Re: General Resolution: Removing non-free
On Wed, Jun 07, 2000 at 04:59:31AM -0400, Branden Robinson wrote:
[replying to the question about the only *serious* part]
> > It'll also sabotage the bug tracking system and a distributed package pool.
The non-free software is currently reasonably consistent with main. It
has Depends: that can be met. It's installed the same way (no fragile
installer packages where technically and legally possible). They don't try
to install over files that are owned by debian/main packages without a
Conflicts:. Maintainers upload them in the same way. Users report bugs on
them in the same way.
Under a distributed package pool there would be one database worldwide.
The various archives (main, non-US, AU, JP, non-free, possibly even
Stomix,Corel,...) all register their packages in the database. Conflicts in
contents and package names are even easier to detect and avoid. If your
free library is being used by a non-free package the archive maintainers
will know not to delete it. Distributions within an archive can choose or
choose not to avoid conflicts with packages outside that particular archive.
If this GR passes it won't be possible to maintain the necessary
database. Users who choose to use any non-free software will experience a
greater number of artificial packaging problems. Some of the blame will be
mistakenly placed on the non-free software, but some will fall rightly on
Debian for introducing this barrier. [rightly and mistakenly here are used
with respect to technological choices, not moral or ethical choices]
Right now Debian is the best distribution for a number of niche fields
where critical pieces of software are non-free. Does it matter whether the
niche is 1% or 95%? Debian made a contract with *me* when I joined, that
I'd be able to package some of this necessary-to-me software and distribute
it via Debian channels to similar users. Debian made no promises about the
details (separate mirror network I'd have to maintain myself, whatever).
Other users in the same field also contribute packages, some free and some
non-free, and the whole community starts shifting to Debian. Some members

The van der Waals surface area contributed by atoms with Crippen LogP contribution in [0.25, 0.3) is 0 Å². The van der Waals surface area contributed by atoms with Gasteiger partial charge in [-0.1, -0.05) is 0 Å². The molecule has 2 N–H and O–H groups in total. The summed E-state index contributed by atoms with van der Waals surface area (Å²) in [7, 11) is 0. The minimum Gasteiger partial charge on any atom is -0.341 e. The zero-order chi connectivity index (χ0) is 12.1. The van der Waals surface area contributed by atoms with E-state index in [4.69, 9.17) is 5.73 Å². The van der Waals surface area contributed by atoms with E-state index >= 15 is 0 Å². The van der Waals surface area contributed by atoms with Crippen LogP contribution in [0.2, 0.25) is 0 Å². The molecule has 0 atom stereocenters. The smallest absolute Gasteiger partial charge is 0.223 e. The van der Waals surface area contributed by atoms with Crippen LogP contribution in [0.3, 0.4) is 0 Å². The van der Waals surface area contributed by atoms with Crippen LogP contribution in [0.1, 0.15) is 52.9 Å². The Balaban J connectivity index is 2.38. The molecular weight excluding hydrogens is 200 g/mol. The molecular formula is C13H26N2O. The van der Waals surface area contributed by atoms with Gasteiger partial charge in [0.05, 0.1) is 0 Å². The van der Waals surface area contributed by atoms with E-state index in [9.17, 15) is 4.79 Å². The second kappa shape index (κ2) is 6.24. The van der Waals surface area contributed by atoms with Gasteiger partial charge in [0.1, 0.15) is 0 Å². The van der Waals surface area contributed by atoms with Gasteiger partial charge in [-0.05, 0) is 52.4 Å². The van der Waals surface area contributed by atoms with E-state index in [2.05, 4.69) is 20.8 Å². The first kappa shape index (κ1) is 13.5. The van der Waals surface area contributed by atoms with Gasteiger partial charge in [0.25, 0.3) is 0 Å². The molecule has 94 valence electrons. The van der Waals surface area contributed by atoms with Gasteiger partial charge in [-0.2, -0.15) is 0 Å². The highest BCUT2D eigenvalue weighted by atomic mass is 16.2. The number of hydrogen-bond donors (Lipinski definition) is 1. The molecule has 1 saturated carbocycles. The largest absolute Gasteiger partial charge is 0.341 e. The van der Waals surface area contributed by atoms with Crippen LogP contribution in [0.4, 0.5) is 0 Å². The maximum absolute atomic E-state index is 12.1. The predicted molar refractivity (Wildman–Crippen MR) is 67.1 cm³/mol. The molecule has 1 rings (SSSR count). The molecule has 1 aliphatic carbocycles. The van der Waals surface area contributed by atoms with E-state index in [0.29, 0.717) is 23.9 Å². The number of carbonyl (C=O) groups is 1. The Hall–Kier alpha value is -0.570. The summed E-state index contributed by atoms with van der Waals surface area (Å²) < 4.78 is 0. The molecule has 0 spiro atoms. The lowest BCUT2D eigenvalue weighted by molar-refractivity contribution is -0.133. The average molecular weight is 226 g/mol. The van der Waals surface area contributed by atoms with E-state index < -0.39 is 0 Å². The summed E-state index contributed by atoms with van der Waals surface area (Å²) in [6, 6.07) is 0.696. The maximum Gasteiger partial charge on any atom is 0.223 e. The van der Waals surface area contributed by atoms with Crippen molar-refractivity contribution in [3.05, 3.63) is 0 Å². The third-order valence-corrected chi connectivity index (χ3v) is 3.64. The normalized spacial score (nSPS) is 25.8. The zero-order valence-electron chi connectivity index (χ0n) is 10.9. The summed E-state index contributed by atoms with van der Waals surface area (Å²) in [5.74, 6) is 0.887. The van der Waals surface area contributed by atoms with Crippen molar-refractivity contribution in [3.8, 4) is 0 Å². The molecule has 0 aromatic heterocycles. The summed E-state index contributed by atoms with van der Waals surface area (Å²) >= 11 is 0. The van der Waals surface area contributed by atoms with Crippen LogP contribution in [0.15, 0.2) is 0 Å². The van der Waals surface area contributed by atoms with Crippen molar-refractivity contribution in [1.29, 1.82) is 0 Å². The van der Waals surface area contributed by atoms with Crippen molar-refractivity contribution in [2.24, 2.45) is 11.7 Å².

of this community produce software, and being also within the Debian
community tend to make that software free.
Under this proposed resolution though Debian no longer has the option (at
the donors and infrastructure-volunteers will) of allowing non-free software
to piggyback on any Debian infrastructure (BTS, package pool, mirror
archive, mailing lists, ...). So if I'm inclined to contribute to
infrastructure I have to divide my time between Debian and a more permissive
project. Is this good for Debian?
Will this change result in more free software? It will probably result
in fewer Debian users running non-free software, but that isn't the same
thing. I don't see how it encourages free software development. In those
niche fields mentioned above it will likely result in those developers
following their community to other friendlier operating system communities.
They may leave the larger free software community altogether.
If this proposal does come to a vote I'd like to see an option making the
Social Contract even more robust to changes. It's rather deceptive to lure
people into your community and then change the nature of it. Working
documents like the constitution and even DFSG may need updates to the
details over time, but at some point there has to be a relatively permanent
statement that can't be changed short of starting a different project.
I thought the Social Contract was this statement, it certainly reads like